Wuhan doctor, whose skin turned dark due to coronavirus treatment "dies after battling the deadly disease for nearly five months"
- 02 June 2020
A Chinese doctor whose skin suddenly turned dark after falling critically ill with COVID-19 has reportedly died after fighting the killer infection for nearly five months, APA reports citing The Paper.
Dr Hu Weifeng, who caught the virus through work in January, passed at a hospital in the former epicentre Wuhan, Chinese news website reported today.
The 42-year-old medic had been treated in intensive care units for more than a months before losing his life to complications brought by the coronavirus, insiders told The Paper.
Dr. Hu, a urologist, was a colleague of late COVID-19 whistle-blower Li Wenliang, who was reprimanded by police for sounding the alarm of the virus and then died of the disease.
They both worked for the Wuhan Central Hospital.
The hospital has seen at least five of its medical workers succumb to the deadly disease. It is yet to comment on Dr Hu's reported death.
A spokesperson previously said Dr. Hu's abnormal skin tone was caused by an antibiotic he had received during the treatment.
One of Dr Hu's colleagues, Dr. Yi Fan whose skin also turned dark due to COVID-19, has fully recovered after falling ill at the same time as Dr. Hu, according to the spokesperson.
Dr Yi and Dr. Hu, both 42, caught the novel coronavirus while treating patients at the Wuhan Central Hospital in mid-January.
Both medics lying in their sickbeds with their dark skin on April 6 in Wuhan's Tongji Hospital.
Prof Duan Jun, the deputy director of the Department of Critical Care Medicine at China-Japan Friendship Hospital, said the medical team had given Dr Yi and Dr Hu Polymyxin B, a last-resort antibiotic, during their treatment.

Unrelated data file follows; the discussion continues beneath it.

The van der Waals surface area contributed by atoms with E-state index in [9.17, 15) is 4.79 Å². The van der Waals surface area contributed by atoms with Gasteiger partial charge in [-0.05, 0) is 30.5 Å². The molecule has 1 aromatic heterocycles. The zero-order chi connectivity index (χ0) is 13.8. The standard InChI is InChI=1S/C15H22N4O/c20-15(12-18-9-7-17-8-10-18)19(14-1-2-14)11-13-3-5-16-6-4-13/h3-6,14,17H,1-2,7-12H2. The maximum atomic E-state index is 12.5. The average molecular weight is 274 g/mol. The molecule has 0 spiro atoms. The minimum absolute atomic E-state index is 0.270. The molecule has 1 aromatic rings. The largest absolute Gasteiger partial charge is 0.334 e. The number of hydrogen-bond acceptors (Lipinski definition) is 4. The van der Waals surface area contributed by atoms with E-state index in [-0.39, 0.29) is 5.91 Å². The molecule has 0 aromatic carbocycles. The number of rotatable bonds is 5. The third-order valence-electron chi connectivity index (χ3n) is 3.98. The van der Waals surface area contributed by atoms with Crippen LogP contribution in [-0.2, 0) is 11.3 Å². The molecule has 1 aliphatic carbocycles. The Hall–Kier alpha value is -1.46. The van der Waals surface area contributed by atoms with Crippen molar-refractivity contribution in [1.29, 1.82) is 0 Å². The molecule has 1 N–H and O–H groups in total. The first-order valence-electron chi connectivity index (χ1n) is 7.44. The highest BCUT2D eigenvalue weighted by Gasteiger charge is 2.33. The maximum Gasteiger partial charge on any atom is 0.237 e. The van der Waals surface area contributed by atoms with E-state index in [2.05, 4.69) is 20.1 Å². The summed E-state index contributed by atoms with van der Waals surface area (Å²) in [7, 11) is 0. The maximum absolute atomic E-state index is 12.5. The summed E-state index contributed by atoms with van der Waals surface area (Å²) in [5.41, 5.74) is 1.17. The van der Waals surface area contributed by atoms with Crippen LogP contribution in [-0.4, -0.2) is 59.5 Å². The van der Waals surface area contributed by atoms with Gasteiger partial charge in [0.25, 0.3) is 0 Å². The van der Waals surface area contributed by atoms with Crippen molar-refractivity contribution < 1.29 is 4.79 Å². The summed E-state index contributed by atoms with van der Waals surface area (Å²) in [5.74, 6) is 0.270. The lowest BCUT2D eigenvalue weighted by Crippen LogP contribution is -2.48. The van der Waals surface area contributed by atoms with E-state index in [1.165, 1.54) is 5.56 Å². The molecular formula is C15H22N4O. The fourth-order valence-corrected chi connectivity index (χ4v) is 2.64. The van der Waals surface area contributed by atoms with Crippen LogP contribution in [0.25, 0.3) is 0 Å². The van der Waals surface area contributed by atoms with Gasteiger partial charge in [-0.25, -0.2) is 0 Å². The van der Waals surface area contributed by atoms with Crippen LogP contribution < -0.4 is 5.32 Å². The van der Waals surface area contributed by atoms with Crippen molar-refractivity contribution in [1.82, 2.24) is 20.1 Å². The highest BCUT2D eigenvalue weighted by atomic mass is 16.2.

He said the drug had caused hyper-pigmentation in the doctors' body, but the condition would slowly disappear as they recovered, according to a televised clip of the briefing.
Previously, doctors thought that their abnormal skin colour was caused by hormonal imbalances after the virus had damaged their livers.
Dr Yi and Dr Hu were both diagnosed on January 18.
The pair were taken first to the Wuhan Pulmonary Hospital and then transferred to Tongji Hospital's Zhongfa Xincheng branch, according to Chinese state broadcaster.
Dr Yi, a cardiologist, saw his condition improved after doctors had hooked him to a life-support machine called ECMO for 39 days.
Dr Hu's condition was more serious.
The urologist had been bed-bound for 99 days by late April, and his overall health was weak, said Dr Li Shusheng who treated Dr Hu.
Dr Li said he was worried about Dr Hu's mental health.
"He could not stop talking to the doctors who come to check on him," Dr Li said.
Dr Hu underwent ECMO therapy from February 7 to March 22 and regained his ability to speak on April 11. He was taken to an ordinary ward on April 14.
But the medic had a stroke on April 22. He suffered from a severe cerebral haemorrhage after that, according to The Paper.
He was sent back to the intensive care units and remained there up to his passing, the report said.